With Microsoft Corp.'s frontal attack on Google Inc. with its well-received Bing search engine, Google moved today to keep its huge lead in the business by adding some shiny, new tools.
Google released nine new Search Options tools today, giving users more ways to manipulate their search results and get down to what they're really looking for, according to Nundu Janakiram, a Google product manager, and Patrick Riley, a software engineer, in a blog post.
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The Web company first released Google Search Options in May. The product is a collection of tools designed to let users better "slice and dice" search results so that they can massage the information they're getting. The tool should help people who struggle to decide exactly which query they should pose.
Initially, the tool included options to narrow the search down by filtering out anything but forum sites, for instance, or only seeing results from the past week.
Today, Google expanded the options to further narrow results to information posted in the past hour, from visited pages or from not yet visited pages. The new tools can also limit searches to books, blogs, and/or news sites. The tools also let users expand or narrow the number of shopping sites they receive results from.
"With these tools you can choose to see only the most recent results in our index, or see results from a specific time period," wrote Janakiram and Riley. "This can be particularly helpful when you're looking for the freshest information, or if you have some idea of when the information you're looking for may have been published to the web."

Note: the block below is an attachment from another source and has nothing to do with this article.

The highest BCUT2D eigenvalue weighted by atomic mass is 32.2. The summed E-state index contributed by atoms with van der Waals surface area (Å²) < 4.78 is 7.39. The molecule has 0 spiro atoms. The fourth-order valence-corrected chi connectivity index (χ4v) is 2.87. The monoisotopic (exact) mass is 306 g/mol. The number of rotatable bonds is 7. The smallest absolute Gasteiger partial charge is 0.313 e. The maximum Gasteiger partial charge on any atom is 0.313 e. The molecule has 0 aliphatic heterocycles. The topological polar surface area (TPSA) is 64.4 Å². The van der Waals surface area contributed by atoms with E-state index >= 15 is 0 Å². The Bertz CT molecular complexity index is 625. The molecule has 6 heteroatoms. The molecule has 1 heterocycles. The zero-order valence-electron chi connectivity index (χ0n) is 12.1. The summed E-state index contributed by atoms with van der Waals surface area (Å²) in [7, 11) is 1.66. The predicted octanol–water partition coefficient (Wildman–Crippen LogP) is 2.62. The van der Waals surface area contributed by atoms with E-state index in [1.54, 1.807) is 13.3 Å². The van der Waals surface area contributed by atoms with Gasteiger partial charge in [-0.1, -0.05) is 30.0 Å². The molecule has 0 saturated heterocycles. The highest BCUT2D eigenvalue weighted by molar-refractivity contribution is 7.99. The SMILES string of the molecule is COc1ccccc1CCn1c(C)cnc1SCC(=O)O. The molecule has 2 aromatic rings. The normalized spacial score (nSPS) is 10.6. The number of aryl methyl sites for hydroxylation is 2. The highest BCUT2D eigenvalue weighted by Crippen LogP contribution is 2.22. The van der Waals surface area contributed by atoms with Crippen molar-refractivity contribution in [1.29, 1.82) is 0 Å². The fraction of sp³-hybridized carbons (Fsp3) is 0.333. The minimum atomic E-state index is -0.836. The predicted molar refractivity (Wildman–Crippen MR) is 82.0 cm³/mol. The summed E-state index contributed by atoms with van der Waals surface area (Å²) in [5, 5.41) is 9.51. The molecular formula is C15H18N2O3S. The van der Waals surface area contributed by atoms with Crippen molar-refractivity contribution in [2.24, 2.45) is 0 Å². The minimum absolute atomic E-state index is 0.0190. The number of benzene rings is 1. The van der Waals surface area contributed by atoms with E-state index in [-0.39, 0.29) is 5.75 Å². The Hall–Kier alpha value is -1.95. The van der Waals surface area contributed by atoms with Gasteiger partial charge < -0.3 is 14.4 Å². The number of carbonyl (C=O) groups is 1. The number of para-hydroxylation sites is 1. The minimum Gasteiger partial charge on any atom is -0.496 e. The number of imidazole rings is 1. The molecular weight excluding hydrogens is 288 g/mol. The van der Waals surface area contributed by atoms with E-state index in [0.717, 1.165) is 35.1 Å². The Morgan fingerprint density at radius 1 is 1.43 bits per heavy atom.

The new Google features come as Bing, Microsoft's overhauled search engine, starts slowly gaining ground in the search market. Last month, Nielsen Co. reported that Bing's share of the search market grew by 22.1 percent from 9 percent in July to 10.7 percent in August. That performance made Bing the fastest-growing search engine in Nielsen's top 10 list.
Microsoft has been busy beefing up Bing in hopes that it will eventually give Google a run for its money.
Earlier this week, Microsoft released a beta version of a tool called Visual Search, which is designed to let Bing users search through galleries of images instead of mainly text. Visual Search met with applause from some analysts.
And in another shot at Google, Microsoft this summer agreed to enter into a partnership with Yahoo, which will let Bing power its sites. The proposed alliance -- which still must pass antitrust muster -- could give the two companies some much-needed leverage in their ongoing battle against Google.